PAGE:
Contact me at info@3LPublishing.com if you want to increase your visibility and therefore sales.

Thursday, January 5, 2017

Editor vs. Writer: What is the difference?


The professional editor conundrum. I discovered that many people mistake “editing” vs. “rewriting”. Perfect example is a lovely client who wanted me to “edit” his travel book. He mentioned that the previous editors had not done the book justice. When I reviewed his material, I realized “editing” wouldn’t fix the problem, but rather rewriting was in order. I explained to him that the reason he loved my work vs. the other editors’ work was because I wasn’t editing I was rewriting.

Why did I need to rewrite him? He’s not a native English speaker. Since English was not his first language, he used many words and phrases either awkwardly or just wrongly. When you hire an editor, it’s his/her job to make grammar corrections, tighten sentences, and make overall content comments or rearrange organization. Editors are not writers. So, if you want your document to perhaps flow better or present a professional approach to its content, do not hire an editor. You need a writer to fix the writing. Two equally different jobs.

In fact, I know some editors who don’t consider themselves gifted writers but rather excellent grammarians. They know the rules and style. They may or may not be creative and talented writers. Grammar, punctuation and style are more like math. 1 + 1 always equals 2. Also, true is that nouns + verbs + subject matter = writing. I’m being a little tongue and cheek in what I’m saying, but the real message is that grammar isn’t as subjective as you might believe. Rules are rules. Math is math. Grammar has rules and those rules apply in their own perfect state.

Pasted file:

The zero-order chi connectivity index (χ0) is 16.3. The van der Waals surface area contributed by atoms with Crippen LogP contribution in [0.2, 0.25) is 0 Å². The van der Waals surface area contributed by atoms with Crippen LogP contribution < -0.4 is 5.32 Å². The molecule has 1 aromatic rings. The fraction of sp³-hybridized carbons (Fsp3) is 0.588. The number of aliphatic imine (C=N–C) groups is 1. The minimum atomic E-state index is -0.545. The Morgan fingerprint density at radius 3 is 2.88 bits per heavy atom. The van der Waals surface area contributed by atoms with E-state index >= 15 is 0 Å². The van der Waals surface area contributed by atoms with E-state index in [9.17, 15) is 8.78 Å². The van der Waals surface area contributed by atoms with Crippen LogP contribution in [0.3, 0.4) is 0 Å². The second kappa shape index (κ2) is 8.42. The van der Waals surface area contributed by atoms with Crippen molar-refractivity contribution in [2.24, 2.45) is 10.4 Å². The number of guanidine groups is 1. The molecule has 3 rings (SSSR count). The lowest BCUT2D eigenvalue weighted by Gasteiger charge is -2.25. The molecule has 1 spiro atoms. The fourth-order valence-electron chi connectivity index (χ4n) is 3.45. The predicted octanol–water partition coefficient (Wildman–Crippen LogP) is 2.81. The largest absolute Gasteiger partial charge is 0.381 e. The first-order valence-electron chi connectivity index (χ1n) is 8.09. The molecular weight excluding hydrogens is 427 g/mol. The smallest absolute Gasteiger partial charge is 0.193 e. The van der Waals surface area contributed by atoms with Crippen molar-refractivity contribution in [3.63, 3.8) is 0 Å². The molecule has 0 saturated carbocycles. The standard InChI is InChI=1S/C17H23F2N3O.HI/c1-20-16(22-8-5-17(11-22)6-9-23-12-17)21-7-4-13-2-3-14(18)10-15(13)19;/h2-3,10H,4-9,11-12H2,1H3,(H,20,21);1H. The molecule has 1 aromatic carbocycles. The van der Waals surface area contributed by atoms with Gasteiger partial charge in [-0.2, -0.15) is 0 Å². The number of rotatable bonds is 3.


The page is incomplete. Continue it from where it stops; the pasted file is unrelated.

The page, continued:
Rewriting is writing based on someone’s thoughts and research. You don’t necessarily use their word or phrase choices. You rewrite the sentences and make the flow of the work read smoothly. This client loved my writing NOT my editing. I was completely revising the entire sentence and smoothing it out. I wasn’t using his words anymore, but rather his concepts to convey new words.

Editing doesn’t take as long as rewriting. So the value of the service is different. If you’re paying for an editor but you’re really getting a writer, it doesn’t cost the same price. Rewriting takes twice as long and requires completely different talents. Any truly honest editor who receives a document that is poorly written will waste the person’s time by trying to edit what really needs a rewrite. The client won’t be happy. He/she will be like my client and mistakenly believe the editor failed at his/her job. So, the best approach in this situation is to be honest:

“Your document won’t do what you want it to do with an editor’s touch. You really need it rewritten.”